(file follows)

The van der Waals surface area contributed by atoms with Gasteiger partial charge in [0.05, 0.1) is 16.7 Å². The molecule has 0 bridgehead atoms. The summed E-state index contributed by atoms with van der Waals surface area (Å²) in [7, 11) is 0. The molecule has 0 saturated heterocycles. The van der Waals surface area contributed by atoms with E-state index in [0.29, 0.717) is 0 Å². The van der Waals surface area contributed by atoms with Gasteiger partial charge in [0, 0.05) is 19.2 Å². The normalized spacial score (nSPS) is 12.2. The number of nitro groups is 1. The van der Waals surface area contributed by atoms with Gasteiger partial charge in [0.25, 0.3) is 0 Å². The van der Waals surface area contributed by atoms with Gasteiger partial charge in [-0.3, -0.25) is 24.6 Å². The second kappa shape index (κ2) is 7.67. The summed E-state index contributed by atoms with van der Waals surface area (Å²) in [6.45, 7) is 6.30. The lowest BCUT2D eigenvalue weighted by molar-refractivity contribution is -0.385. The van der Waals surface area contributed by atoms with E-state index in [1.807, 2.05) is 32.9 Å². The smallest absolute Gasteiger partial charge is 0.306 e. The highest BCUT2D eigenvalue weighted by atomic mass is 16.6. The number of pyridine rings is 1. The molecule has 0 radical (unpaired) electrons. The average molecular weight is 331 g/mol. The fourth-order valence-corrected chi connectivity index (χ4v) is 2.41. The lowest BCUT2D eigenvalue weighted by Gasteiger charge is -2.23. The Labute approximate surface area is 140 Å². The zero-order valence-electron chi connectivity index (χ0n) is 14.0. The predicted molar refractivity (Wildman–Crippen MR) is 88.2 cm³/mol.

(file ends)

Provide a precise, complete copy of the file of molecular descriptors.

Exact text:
The van der Waals surface area contributed by atoms with Gasteiger partial charge in [0.05, 0.1) is 16.7 Å². The molecule has 0 bridgehead atoms. The summed E-state index contributed by atoms with van der Waals surface area (Å²) in [7, 11) is 0. The molecule has 0 saturated heterocycles. The van der Waals surface area contributed by atoms with E-state index in [0.29, 0.717) is 0 Å². The van der Waals surface area contributed by atoms with Gasteiger partial charge in [0, 0.05) is 19.2 Å². The normalized spacial score (nSPS) is 12.2. The number of nitro groups is 1. The van der Waals surface area contributed by atoms with Gasteiger partial charge in [0.25, 0.3) is 0 Å². The van der Waals surface area contributed by atoms with Gasteiger partial charge in [-0.3, -0.25) is 24.6 Å². The second kappa shape index (κ2) is 7.67. The summed E-state index contributed by atoms with van der Waals surface area (Å²) in [6.45, 7) is 6.30. The lowest BCUT2D eigenvalue weighted by molar-refractivity contribution is -0.385. The van der Waals surface area contributed by atoms with E-state index in [1.807, 2.05) is 32.9 Å². The smallest absolute Gasteiger partial charge is 0.306 e. The highest BCUT2D eigenvalue weighted by atomic mass is 16.6. The number of pyridine rings is 1. The molecule has 0 radical (unpaired) electrons. The average molecular weight is 331 g/mol. The fourth-order valence-corrected chi connectivity index (χ4v) is 2.41. The lowest BCUT2D eigenvalue weighted by Gasteiger charge is -2.23. The Labute approximate surface area is 140 Å². The zero-order valence-electron chi connectivity index (χ0n) is 14.0. The predicted molar refractivity (Wildman–Crippen MR) is 88.2 cm³/mol.